Rick Munarriz and I are at it again. Last week, he argued that you ought to buy Amazon.com (NASDAQ:AMZN) and sell Akamai (NASDAQ:AKAM). This time, he says to buy Research In Motion (NASDAQ:RIMM). I think Nokia (NYSE:NOK), a stock I've owned since 2005, is the better buy for two reasons:

  1. It pays a dividend.
  2. It pays a sustainable dividend.

Research In Motion pays neither.

A history of paybacks
Have a look at Nokia's dividend history:

Year

Payout (euro)

2009

0.40

2008

0.53

2007

0.43

2006

0.37

2005

0.33

Source: Nokia's investor webpage.

If this looks discouraging at first, consider that Nokia last reduced its payout in 2002, and that was by just one cent. More important is that the world's largest supplier of mobile handsets saw earnings fall 90% in the first quarter. Shortly over a week ago, management announced a round of layoffs.

Between increased competition from Google (NASDAQ:GOOG), RIM, Apple (NASDAQ:AAPL), and Palm (NASDAQ:PALM), business has rarely been worse for Nokia. I'm surprised the company hasn't copied some of the bigger banks and cut its dividend entirely.

The worst news in 53 years is good news for you
But it hasn't, and that's outstanding news for existing investors like me. Let's use my history of holding shares as an illustration for why.

My first purchases in August of 2005 were at prices modestly above what we're seeing today. Yet I've still earned a positive return, thanks to four years of active dividend reinvesting. The best part? Even though Nokia cut its dividend some 25% this year from last, I still yielded more shares from reinvesting.

Reinvesting creates a virtuous cycle, you see. Here, a lower stock price combined with greater earning power -- 2008's reinvesting had created 10.4 more shares from which to earn dividends -- more than compensated for the effects of Nokia's cutback.

An opportunity to zig while RIM zags
Let's also remember that this market leader produced close to 2 billion euro (about 2.5 billion converted to dollars) in free cash flow even as its net income went into freefall. That's how you pay dividends consistently and still fund growth.

And by "growth," I mean innovation. CEO Olli-Pekka Kallasvuo showed off Nokia's new N97 at The Wall Street Journal's D7: All Things Digital conference this week. Among its features is the ability to download and play movies from Amazon's Unbox service, record and submit movies to YouTube, and built-in support for Adobe's Flash technology for animating websites -- a feature that the iPhone doesn't have.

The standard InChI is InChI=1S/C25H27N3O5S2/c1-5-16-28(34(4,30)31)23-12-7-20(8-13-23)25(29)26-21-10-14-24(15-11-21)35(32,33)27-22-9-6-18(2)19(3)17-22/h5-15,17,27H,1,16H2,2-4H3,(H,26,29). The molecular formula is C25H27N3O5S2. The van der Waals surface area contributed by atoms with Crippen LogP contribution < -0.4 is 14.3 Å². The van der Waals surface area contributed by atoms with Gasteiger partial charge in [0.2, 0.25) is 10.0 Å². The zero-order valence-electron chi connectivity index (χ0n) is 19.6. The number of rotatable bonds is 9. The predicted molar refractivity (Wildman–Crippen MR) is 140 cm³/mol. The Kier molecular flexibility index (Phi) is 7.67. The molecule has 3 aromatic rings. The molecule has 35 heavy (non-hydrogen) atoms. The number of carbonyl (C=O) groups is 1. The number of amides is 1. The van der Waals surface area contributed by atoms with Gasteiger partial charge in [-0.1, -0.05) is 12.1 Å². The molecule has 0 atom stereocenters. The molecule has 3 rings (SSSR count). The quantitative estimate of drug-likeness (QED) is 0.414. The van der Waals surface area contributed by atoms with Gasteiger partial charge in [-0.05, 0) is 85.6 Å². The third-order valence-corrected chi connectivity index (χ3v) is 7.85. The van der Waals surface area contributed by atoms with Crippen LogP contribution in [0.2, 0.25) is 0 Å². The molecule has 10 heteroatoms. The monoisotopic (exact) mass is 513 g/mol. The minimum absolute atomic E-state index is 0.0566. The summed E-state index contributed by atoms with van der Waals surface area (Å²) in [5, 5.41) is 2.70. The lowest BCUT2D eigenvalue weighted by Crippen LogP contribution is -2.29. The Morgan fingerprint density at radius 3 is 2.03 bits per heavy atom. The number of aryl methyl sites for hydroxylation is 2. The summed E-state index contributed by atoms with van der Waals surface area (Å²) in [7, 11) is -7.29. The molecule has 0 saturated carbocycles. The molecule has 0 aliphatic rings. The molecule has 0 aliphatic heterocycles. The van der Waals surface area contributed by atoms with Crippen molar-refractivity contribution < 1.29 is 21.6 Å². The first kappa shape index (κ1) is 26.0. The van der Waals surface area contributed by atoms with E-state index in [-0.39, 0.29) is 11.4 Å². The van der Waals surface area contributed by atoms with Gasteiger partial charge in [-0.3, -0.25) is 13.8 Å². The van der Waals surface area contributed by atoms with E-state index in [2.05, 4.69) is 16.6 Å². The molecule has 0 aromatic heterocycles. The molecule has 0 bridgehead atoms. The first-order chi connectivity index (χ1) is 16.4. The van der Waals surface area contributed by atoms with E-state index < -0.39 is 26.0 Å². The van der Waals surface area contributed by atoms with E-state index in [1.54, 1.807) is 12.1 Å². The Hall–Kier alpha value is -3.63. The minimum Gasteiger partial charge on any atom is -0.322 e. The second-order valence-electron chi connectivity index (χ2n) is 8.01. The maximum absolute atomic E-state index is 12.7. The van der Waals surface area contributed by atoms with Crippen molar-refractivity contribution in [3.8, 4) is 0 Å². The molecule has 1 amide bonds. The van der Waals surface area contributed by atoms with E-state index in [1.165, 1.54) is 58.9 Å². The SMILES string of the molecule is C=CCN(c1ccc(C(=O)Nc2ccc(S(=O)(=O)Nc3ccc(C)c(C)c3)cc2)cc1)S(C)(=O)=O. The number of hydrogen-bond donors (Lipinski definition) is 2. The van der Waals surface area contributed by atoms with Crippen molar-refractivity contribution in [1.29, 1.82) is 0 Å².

Expect Nokia to make more breakthroughs in the coming years. Plans are under way to build a new research facility near the campus of the University of California at Berkeley. All told, Nokia has six labs in eleven locations worldwide, each working on ways to improve its underlying technology.

The BlackBerry doesn't boast the same sort of capital and research backing as Nokia's N-series does. What's more, the BlackBerry OS is a completely closed system, just like Apple's Mac OS. Nokia's Symbian, by contrast, is 100% open source, which history says should help to further spur innovation.

Emerging in the emerging markets
Finally, Nokia has a hammerlock on emerging markets where smartphones have yet to appear. Surely they will at some point but experience and scale count for something, argues CAPS All-Star MagicDiligence:

Nokia's growth will primarily come from new cell phone purchasers in emerging economies like China and India. The company's exceptional scale allows it to produce a commodity product (low-end cell phones) at much cheaper prices than [its] competitors-a key advantage. Nokia's scale advantage here is so dominant that it allows the company to earn over 15% profit even on these entry-level units, while it's most profitable competitor, Samsung, earns slightly above 13%. As prices continue to drop, only the firms able to produce at low enough prices will remain viable, and Nokia is clearly in the driver's seat here.

Scale, a massive R&D machine, and a sustainable dividend capable of bulking up even the skimpiest portfolio -- that's Nokia. The CrackBerry is cool, sure, but in these most critical areas, Research In Motion can't compare.

Get your clicks with related Foolishness:

Akamai and Google are Rule Breakers recommendations. Amazon and Apple are Stock Advisor selections. Nokia is an Inside Value pick. Try any of these Foolish services free for 30 days.

Tim had stock and options positions in Apple and Google and stock positions in Akamai and Nokia at the time of publication. Check out Tim's portfolio holdings and Foolish writings, or connect with him on Twitter as @milehighfool. The Motley Fool is also on Twitter as @TheMotleyFool. Its disclosure policy just left a message in your voice mail.